Can a employer refuse to pay for hours worked

Get Legal Help Today

 Secured with SHA-256 Encryption

Can a employer refuse to pay for hours worked

Hello my name is Tonya and I have an employer that I worked for as a Personal
care assistant. He lost his ability to bill for services rendered for one of his
clients, now he is refusing to pay the employees. What can we do?

Asked on December 29, 2016 under Employment Labor Law, Minnesota

Answers:

M.D., Member, California and New York Bar / FreeAdvice Contributing Attorney

Answered 4 years ago | Contributor

An employee must be paid for all hours worked - that's the law. this is true regardless of whether or not a client has paid the employer. ine thing has nothing to do with the other. At this point, you could sue the employer in small claims court for all monries owed and/or you can file a wage claim with your state's department of labor.

SJZ, Member, New York Bar / FreeAdvice Contributing Attorney

Answered 4 years ago | Contributor

No, this is illegal. When an employee does work, he or she must be paid for it--even if the employer is not paid by his or her customers. The employer's problems with billing in no way affects the obligation to pay employees. Since the employer has not paid you, you could sue him or her for the money, such as in small claims court--you would sue for breach of contract, or violation of the agreement (even if only an oral, or unwritten one) pursuant to which you worked in exchange for pay. Since you did your part--worked--the employer must honor his obligations, and pay you.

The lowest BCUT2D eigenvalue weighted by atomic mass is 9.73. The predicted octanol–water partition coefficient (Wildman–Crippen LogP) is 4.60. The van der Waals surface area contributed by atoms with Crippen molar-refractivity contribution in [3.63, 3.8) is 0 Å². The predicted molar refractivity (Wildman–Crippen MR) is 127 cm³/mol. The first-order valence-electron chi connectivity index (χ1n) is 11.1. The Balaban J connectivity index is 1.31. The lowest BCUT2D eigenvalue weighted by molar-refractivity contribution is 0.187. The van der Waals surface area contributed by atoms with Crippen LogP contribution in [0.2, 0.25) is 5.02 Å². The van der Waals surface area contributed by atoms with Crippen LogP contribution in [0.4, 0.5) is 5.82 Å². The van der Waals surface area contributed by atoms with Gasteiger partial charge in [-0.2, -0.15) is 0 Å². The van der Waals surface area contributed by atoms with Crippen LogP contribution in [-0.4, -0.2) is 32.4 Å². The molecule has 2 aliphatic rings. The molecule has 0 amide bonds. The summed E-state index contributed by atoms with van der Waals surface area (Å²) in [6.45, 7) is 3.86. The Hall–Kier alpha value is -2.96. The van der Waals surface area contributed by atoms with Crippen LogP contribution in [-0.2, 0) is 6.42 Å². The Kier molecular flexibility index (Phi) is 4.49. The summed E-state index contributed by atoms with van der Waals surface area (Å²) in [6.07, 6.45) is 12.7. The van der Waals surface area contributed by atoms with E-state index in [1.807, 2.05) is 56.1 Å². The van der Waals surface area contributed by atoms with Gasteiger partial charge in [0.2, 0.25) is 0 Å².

IMPORTANT NOTICE: The Answer(s) provided above are for general information only. The attorney providing the answer was not serving as the attorney for the person submitting the question or in any attorney-client relationship with such person. Laws may vary from state to state, and sometimes change. Tiny variations in the facts, or a fact not set forth in a question, often can change a legal outcome or an attorney's conclusion. Although AttorneyPages.com has verified the attorney was admitted to practice law in at least one jurisdiction, he or she may not be authorized to practice law in the jurisdiction referred to in the question, nor is he or she necessarily experienced in the area of the law involved. Unlike the information in the Answer(s) above, upon which you should NOT rely, for personal advice you can rely upon we suggest you retain an attorney to represent you.

Get Legal Help Today

Find the right lawyer for your legal issue.

 Secured with SHA-256 Encryption